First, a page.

RALEIGH, North Carolina (Reuters Life!) – Ever since Nintendo launched the Wii, gamers have been interacting with characters and working out with virtual trainers in titles like Electronic Arts’ “EA Sports Active” or Ubisoft’s “Your Shape.”
Nintendo is even encouraging families to exercise together with “Wii Games: Summer 2010,” a national tour that kicks off in Jersey City, New Jersey on July 16 with Olympic gymnast Shawn Johnson serving as an ambassador for the competition.

Now researchers, scientists and game developers are using Nintendo’s console for many other health-oriented applications, and in some cases are getting millions of dollars in grants to dream up new technologies.

A recent gathering of over 400 top minds at the sixth annual Games for Health Conference in Boston found innovative new ways that video games with motion-sensor controllers are being used to help doctors and patients.

Through a grant from the National Institute of Health, Red Hill Games and the School of Nursing at the University of California San Francisco are using Wii technology to create games that help people with Parkinson’s disease improve their balance. One called “Rail Runner” requires patients to stand up and sit down to operate an old-fashioned railroad hand cart.

“Most of these patients are in their 70s and 80s, and they really love these games,” said Bob Hone, creative director at Red Hill Studios. “They really want something that’s going to address their disease, and what’s different is these games are designed specifically for them.”

Red Hill is incorporating similar Wii technology into games to help improve gait and balance in kids with Cerebral Palsy.

“These kids sometimes have physical challenges, so we’ve taken that into account to make games where they feel like they’re walking and they get to the finish line successfully,” said Hone.

This fall, Sony Computer Entertainment America will launch PlayStation Move for PlayStation 3 and Microsoft will introduce Kinect for Xbox 360. These new devices are expected to not only open up gaming to a new mainstream audience, but also offer pioneers in the burgeoning Games for Health arena the ability to dream up new technology.

“The impact of these new technologies is going to be as seismic as Nintendo was when it originally came out with the Wii and the Wii balance board, because it’s going to extend across more platforms,” said Stephen Yang, a researcher and assistant professor at New York’s College of Courtland.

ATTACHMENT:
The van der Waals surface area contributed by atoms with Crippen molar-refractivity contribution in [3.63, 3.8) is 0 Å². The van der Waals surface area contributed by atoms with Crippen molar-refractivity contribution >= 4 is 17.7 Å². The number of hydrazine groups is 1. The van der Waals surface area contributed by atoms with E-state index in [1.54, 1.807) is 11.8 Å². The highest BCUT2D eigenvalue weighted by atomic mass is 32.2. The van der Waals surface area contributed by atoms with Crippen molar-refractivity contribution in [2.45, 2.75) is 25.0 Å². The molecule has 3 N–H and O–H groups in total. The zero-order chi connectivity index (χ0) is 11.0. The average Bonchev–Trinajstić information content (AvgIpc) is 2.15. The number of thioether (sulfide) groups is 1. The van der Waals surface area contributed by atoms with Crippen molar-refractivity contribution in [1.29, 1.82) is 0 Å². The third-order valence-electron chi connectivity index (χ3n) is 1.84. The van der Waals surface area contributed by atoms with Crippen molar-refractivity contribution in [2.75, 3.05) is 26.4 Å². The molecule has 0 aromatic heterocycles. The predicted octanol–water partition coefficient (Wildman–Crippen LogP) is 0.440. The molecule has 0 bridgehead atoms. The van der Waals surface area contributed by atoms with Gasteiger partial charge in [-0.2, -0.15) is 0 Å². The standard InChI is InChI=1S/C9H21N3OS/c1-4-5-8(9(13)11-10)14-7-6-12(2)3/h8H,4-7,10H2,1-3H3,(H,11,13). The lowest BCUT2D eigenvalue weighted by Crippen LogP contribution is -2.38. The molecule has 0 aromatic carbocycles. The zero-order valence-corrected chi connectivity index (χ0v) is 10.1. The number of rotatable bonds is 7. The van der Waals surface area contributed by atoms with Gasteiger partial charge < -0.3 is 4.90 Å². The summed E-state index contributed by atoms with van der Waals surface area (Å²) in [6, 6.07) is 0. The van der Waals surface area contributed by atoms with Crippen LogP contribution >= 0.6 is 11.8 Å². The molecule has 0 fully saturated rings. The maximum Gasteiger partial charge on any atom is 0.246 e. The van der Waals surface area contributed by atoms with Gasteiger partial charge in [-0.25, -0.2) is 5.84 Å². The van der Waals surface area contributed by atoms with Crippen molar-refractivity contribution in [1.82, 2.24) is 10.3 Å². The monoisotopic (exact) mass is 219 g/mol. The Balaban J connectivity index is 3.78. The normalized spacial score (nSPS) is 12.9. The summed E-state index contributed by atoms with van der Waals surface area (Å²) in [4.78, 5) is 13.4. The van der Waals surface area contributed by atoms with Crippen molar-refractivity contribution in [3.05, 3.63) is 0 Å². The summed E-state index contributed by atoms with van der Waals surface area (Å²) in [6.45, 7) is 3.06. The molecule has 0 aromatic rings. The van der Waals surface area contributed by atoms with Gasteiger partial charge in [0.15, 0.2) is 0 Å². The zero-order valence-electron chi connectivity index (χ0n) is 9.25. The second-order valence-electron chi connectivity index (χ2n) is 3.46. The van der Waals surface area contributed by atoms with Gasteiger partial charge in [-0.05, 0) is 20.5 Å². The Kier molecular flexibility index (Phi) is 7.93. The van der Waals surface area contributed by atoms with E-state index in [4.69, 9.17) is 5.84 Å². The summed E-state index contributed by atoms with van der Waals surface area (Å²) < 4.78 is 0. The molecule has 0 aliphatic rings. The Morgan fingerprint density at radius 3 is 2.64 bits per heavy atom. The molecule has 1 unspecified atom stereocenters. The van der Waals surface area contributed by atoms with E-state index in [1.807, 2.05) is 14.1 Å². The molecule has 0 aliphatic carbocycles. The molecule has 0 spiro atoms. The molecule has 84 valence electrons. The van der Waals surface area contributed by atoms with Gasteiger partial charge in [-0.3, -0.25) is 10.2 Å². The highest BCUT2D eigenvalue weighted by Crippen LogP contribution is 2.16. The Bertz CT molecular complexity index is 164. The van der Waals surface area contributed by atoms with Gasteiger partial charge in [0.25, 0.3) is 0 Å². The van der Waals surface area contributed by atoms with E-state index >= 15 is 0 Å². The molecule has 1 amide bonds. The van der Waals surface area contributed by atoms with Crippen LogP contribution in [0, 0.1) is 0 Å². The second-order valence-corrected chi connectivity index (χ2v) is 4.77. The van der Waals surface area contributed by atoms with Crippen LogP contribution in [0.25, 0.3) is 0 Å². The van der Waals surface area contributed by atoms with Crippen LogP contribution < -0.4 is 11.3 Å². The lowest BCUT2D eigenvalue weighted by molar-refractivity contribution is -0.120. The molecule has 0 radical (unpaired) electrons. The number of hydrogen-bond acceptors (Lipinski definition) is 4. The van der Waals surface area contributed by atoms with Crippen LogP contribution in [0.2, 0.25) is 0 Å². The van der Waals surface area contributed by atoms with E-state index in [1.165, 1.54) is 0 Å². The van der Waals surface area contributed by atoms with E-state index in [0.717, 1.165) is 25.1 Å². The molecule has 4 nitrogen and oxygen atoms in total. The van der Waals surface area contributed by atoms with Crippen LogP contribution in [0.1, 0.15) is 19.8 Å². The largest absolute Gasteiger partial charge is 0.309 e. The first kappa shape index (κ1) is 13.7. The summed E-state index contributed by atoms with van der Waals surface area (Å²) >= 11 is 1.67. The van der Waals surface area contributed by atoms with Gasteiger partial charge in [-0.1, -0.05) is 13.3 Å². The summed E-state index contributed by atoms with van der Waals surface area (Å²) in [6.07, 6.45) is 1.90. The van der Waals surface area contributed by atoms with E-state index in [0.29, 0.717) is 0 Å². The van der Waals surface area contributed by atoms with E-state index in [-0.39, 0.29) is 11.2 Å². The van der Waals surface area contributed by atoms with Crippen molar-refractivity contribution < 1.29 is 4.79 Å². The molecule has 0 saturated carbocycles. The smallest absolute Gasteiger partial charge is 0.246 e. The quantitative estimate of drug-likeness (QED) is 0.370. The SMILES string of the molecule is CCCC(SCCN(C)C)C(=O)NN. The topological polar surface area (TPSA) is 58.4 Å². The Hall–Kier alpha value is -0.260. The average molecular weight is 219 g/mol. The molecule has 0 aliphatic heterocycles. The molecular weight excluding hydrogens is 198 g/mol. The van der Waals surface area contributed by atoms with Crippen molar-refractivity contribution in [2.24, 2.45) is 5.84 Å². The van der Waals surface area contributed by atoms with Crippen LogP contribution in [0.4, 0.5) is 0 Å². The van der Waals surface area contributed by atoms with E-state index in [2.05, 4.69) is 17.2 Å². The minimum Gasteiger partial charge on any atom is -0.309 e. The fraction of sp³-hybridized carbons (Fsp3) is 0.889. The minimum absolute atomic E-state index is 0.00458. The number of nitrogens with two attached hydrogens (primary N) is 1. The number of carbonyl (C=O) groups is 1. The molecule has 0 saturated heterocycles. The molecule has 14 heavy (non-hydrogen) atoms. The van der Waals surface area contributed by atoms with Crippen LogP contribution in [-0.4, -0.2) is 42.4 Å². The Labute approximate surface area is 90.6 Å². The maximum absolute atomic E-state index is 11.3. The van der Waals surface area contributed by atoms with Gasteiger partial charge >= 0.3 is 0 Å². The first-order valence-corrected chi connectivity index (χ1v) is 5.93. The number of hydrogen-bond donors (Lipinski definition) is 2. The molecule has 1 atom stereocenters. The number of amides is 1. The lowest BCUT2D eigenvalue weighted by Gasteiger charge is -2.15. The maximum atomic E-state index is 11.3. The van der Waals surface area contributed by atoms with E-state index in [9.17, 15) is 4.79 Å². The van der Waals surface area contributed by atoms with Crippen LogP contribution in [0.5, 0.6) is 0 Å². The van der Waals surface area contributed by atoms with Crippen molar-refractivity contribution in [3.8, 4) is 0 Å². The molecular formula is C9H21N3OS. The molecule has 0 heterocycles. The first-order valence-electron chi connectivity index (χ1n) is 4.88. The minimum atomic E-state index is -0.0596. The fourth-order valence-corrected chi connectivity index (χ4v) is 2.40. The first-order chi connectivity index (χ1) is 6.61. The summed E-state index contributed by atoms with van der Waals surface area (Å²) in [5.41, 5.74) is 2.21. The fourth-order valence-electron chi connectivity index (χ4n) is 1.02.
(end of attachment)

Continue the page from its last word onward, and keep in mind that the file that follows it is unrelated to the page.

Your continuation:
“There are a lot of great game designers out there who will be able to tap into these new physical interactions with games and bring new experiences that will be both fun and beneficial for patients,” Yang said.

John Lumpkin, MD, senior vice president of the Robert Wood Johnson Foundation, has seen first-hand the advances that motion-sensor controllers and physical games have had on both his patients and his own children.

“These games promote motion, which increases the heart rate and burns more calories,” said Lumpkin. “Even a game with the simplest motion like playing drums on ‘Rock Band’ can have a gamer burning twice as many calories per hour as he or she would just sitting around, while a more vigorous game like ‘Dance Dance Revolution’ can burn as many as six times the amount of calories,” said Lumpkin.
Lumpkin said what really excites him, and many in his field, is that fact that today researchers are using a Wii balance board game to help stroke victims regain their balance just as effectively as an $18,000 piece of equipment.

That’s one reason why the Games for Health sector has been growing exponentially over the past six years with no slowdown in sight.

“When you look at the economic activity associated with Health Care in the U.S. it’s approximately 16 percent of gross domestic product, even in countries that spend less on health care, it’s still double-digit GDPs,” said Ben Sawyer, co-founder, Games for Health.

“Small games for health developers are receiving grants in the tens of millions to the low hundreds of millions” of dollars, said Sawyer. “When you combine those numbers with game sales of titles like Konami’s ‘Dance Dance Revolution,’ Ubisoft’s ‘Your Shape,’ Nintendo’s ‘Wii Fit’ and Electronic Arts’ ‘EA Sports Active,’ the Games for Health sector is well over $1 billion annually.”